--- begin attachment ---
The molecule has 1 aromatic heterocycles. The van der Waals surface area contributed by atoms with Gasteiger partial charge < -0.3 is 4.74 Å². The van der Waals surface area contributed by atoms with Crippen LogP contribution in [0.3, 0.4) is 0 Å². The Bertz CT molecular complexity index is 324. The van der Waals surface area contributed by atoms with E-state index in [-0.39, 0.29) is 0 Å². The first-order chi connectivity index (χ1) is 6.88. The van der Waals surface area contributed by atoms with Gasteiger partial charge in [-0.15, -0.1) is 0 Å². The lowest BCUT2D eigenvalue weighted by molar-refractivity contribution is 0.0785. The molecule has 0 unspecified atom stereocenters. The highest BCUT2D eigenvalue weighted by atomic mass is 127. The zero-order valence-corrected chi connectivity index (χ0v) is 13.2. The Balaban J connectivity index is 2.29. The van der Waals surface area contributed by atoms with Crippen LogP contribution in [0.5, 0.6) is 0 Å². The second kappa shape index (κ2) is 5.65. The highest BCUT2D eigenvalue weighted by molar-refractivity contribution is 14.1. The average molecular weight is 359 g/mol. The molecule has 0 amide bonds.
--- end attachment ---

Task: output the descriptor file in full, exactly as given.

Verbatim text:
The molecule has 1 aromatic heterocycles. The van der Waals surface area contributed by atoms with Gasteiger partial charge < -0.3 is 4.74 Å². The van der Waals surface area contributed by atoms with Crippen LogP contribution in [0.3, 0.4) is 0 Å². The Bertz CT molecular complexity index is 324. The van der Waals surface area contributed by atoms with E-state index in [-0.39, 0.29) is 0 Å². The first-order chi connectivity index (χ1) is 6.88. The van der Waals surface area contributed by atoms with Gasteiger partial charge in [-0.15, -0.1) is 0 Å². The lowest BCUT2D eigenvalue weighted by molar-refractivity contribution is 0.0785. The molecule has 0 unspecified atom stereocenters. The highest BCUT2D eigenvalue weighted by atomic mass is 127. The zero-order valence-corrected chi connectivity index (χ0v) is 13.2. The Balaban J connectivity index is 2.29. The van der Waals surface area contributed by atoms with Crippen LogP contribution in [0.5, 0.6) is 0 Å². The second kappa shape index (κ2) is 5.65. The highest BCUT2D eigenvalue weighted by molar-refractivity contribution is 14.1. The average molecular weight is 359 g/mol. The molecule has 0 amide bonds.